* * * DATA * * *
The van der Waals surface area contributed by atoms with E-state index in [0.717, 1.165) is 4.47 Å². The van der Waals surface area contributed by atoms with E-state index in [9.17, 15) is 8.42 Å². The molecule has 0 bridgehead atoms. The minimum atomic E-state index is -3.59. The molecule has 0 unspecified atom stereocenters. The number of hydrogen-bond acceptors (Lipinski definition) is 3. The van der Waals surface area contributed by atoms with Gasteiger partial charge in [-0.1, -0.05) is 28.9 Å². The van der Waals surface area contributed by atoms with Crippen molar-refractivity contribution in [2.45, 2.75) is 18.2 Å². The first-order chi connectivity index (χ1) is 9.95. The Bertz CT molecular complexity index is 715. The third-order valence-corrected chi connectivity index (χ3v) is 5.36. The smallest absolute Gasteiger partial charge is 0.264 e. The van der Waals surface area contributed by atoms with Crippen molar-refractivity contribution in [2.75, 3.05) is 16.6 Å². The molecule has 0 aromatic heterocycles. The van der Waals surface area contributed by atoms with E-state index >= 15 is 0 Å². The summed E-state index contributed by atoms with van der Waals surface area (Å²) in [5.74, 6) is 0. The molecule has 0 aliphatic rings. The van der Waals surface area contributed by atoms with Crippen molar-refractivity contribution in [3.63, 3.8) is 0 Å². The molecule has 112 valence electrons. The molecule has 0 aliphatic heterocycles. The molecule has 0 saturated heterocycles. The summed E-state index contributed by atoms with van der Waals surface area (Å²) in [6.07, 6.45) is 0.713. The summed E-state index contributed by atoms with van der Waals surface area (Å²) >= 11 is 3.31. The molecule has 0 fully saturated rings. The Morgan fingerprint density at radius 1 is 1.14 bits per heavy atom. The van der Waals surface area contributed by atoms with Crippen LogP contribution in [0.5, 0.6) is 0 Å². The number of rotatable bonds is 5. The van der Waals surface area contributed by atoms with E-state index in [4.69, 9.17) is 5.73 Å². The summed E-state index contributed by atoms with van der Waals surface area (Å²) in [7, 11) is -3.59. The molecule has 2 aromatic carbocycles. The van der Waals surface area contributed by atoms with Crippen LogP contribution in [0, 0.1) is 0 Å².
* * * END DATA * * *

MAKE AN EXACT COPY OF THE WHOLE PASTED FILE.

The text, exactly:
The van der Waals surface area contributed by atoms with E-state index in [0.717, 1.165) is 4.47 Å². The van der Waals surface area contributed by atoms with E-state index in [9.17, 15) is 8.42 Å². The molecule has 0 bridgehead atoms. The minimum atomic E-state index is -3.59. The molecule has 0 unspecified atom stereocenters. The number of hydrogen-bond acceptors (Lipinski definition) is 3. The van der Waals surface area contributed by atoms with Gasteiger partial charge in [-0.1, -0.05) is 28.9 Å². The van der Waals surface area contributed by atoms with Crippen molar-refractivity contribution in [2.45, 2.75) is 18.2 Å². The first-order chi connectivity index (χ1) is 9.95. The Bertz CT molecular complexity index is 715. The third-order valence-corrected chi connectivity index (χ3v) is 5.36. The smallest absolute Gasteiger partial charge is 0.264 e. The van der Waals surface area contributed by atoms with Crippen molar-refractivity contribution in [2.75, 3.05) is 16.6 Å². The molecule has 0 aromatic heterocycles. The van der Waals surface area contributed by atoms with E-state index >= 15 is 0 Å². The summed E-state index contributed by atoms with van der Waals surface area (Å²) in [5.74, 6) is 0. The molecule has 0 aliphatic rings. The van der Waals surface area contributed by atoms with Crippen molar-refractivity contribution in [3.63, 3.8) is 0 Å². The molecule has 112 valence electrons. The molecule has 0 aliphatic heterocycles. The molecule has 0 saturated heterocycles. The summed E-state index contributed by atoms with van der Waals surface area (Å²) in [6.07, 6.45) is 0.713. The summed E-state index contributed by atoms with van der Waals surface area (Å²) >= 11 is 3.31. The molecule has 0 fully saturated rings. The Morgan fingerprint density at radius 1 is 1.14 bits per heavy atom. The van der Waals surface area contributed by atoms with Crippen LogP contribution in [0.5, 0.6) is 0 Å². The number of rotatable bonds is 5. The van der Waals surface area contributed by atoms with E-state index in [4.69, 9.17) is 5.73 Å². The summed E-state index contributed by atoms with van der Waals surface area (Å²) in [7, 11) is -3.59. The molecule has 2 aromatic carbocycles. The van der Waals surface area contributed by atoms with Crippen LogP contribution in [0, 0.1) is 0 Å².